Hows, Whys and Wherefores of FEM in Quantitative Finance - IV

Elements I
In today's blog post we start giving an overview over different element and the shape functions Ni(x) used for generating the trial functions h(x). Independent of the dimension we first list a number of general properties valid for all shape functions we will discuss:

(1) A shape function is always one at its designated node (same nodal index) and zero on the other nodes of the element

(2) at any point in the element (including the boundaries) the sum over all shape functions is equal to one

Many problems in computational finance can be described by one-dimensional models, e.g., instruments under one factor short rate models or all options with only one underlying. The one-dimensional region is then a line and the division into elements or subregions is very straightforward. The concept of interpolation of a certain order between nodal values we show in the following for the one dimensional case can easily be applied across orders and dimensions.

1D linear Element:

A line element with two end nodes Xi and Xj (Xi < Xj) has the length L=Xj - Xi and corresponding nodal values Φi and Φj. Assuming a linear interpolation such that the unknown function Φ(x) varies linearly between the nodes within the actual element we obtain:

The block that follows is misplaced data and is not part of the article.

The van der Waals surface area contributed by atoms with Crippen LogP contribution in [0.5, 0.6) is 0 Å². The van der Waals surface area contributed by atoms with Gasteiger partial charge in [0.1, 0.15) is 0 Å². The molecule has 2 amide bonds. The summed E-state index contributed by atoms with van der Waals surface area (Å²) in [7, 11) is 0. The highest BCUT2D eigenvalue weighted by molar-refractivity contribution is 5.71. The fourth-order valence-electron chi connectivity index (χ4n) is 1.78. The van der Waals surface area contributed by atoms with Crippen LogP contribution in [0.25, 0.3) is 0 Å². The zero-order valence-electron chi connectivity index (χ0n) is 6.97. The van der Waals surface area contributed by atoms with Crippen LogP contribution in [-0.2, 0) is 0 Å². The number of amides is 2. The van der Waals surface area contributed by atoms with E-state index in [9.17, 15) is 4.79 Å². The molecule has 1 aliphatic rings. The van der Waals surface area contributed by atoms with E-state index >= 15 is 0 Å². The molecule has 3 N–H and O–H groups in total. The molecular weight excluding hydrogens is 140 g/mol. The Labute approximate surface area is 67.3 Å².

The coefficients α1 and α1 can be determined from the nodal values by solving:

Such equations, where the nodal values are multiplied by affine linear functions of x, are typical for the finite element formalism. The linear functions appearing in the equations above are called shape functions or interpolation functions. In the literature, the variable N with a subscript that indicates the node of the element is frequently used to denote shape functions. 

Often vector notation is used to display the equations.

The figure below displays the shape functions Ni and Nj:

It is easy to see, that the general properties listed at the beginning of the post are fulfilled by our shape functions.

This series of blog posts summarizes a chapter of the book A Workout in Computational Finance

The fifth post of the series will be published on Thursday, June 27 and will show how to apply the concept we derived in today's post can be extended to higher orders and higher dimensions.